Gambling is an activity wherein someone wagers money or something of value on an event with an uncertain outcome. While there are many forms of gambling, the most common include betting on horse races, football accumulators, other sports events, lotteries and instant scratch cards. This type of activity can cause severe problems when it becomes an addiction and it can affect not only the gambler’s finances, but also their physical health, relationships, work or study performance and even get them into legal trouble.
It is estimated that more than half of the population in the UK takes part in some form of gambling. While it can be an enjoyable pastime, some people become addicted and it may have a negative impact on their mental health, physical well-being, family and friends and relationships as well as work or studies. It can also have serious effects on their finances and lead to debt, homelessness and even suicide. The most important thing to remember when gambling is that the odds are stacked against you and the likelihood of winning is very low. Therefore, you should always consider the costs of gambling before deciding to take part in it and never spend more than you can afford to lose. If you feel that your gambling is becoming unhealthy, seek professional help as soon as possible to overcome it.
Pathological gambling (PG) is characterized by recurrent and maladaptive patterns of gambling behaviors. Those who are diagnosed with PG often report having a history of escalating and recurrent losses, despite efforts to control their gambling; an inability to stop gambling even when they are losing; lies to family members, friends or therapists about the extent of their involvement in gambling; and/or jeopardizing or risking a significant relationship, job, education or career opportunity to finance their gambling.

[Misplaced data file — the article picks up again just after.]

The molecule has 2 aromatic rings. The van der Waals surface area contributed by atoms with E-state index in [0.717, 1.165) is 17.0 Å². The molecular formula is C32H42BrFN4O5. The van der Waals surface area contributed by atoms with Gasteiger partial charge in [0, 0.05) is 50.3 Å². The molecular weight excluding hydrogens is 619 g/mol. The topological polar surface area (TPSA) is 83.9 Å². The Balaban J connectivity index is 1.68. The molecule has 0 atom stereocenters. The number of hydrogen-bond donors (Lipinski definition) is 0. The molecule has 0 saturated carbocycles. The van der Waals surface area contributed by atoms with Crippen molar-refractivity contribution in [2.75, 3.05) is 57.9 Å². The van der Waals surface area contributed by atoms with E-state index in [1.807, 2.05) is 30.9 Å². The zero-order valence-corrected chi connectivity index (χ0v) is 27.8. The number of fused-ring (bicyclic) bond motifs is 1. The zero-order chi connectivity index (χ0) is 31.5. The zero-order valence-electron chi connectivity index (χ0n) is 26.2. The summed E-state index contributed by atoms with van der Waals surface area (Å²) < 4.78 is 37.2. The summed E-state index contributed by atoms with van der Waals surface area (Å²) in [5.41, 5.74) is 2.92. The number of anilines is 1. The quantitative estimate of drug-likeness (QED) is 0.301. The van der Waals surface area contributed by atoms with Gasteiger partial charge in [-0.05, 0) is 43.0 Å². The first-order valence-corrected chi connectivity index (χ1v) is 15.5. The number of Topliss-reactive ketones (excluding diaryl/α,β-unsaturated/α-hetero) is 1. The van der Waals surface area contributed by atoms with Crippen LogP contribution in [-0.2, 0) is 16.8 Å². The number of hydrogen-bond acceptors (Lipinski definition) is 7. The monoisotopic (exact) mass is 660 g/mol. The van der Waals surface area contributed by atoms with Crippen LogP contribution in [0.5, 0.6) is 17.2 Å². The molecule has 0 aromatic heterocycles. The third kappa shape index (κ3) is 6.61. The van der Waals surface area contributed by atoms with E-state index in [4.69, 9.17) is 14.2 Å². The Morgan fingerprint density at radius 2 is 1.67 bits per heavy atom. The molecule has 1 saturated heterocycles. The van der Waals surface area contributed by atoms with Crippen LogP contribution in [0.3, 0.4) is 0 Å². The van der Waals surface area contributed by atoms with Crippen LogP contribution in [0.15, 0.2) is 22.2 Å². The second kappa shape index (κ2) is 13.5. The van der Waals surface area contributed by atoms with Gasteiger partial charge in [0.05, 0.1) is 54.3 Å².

Several risk factors for a gambling disorder have been identified, including a history of depression or mood disorders and substance abuse. Those with mood disorders typically experience depressive symptoms prior to or shortly after the onset of a gambling disorder.
Treatment for gambling addiction can include psychotherapy and medication. Cognitive-behavioral therapy can help patients to identify and change unhealthy thinking and behaviors that are contributing to their gambling addiction. It can also teach them ways to cope with cravings and other stressors that trigger their gambling behavior. In addition, treatment can focus on addressing any underlying conditions that may be contributing to the addiction such as depression or anxiety. It can also include peer support groups such as Gamblers Anonymous, a 12-step recovery program modeled after Alcoholics Anonymous. In some cases, a patient may need inpatient or residential treatment for severe gambling addiction. This can be provided in a variety of settings, including hospitals, clinics and rehabilitation centers. Often, this type of treatment is more successful when combined with peer support and family therapy. The use of a sponsor, who is a former gambler with a successful recovery, can be particularly effective.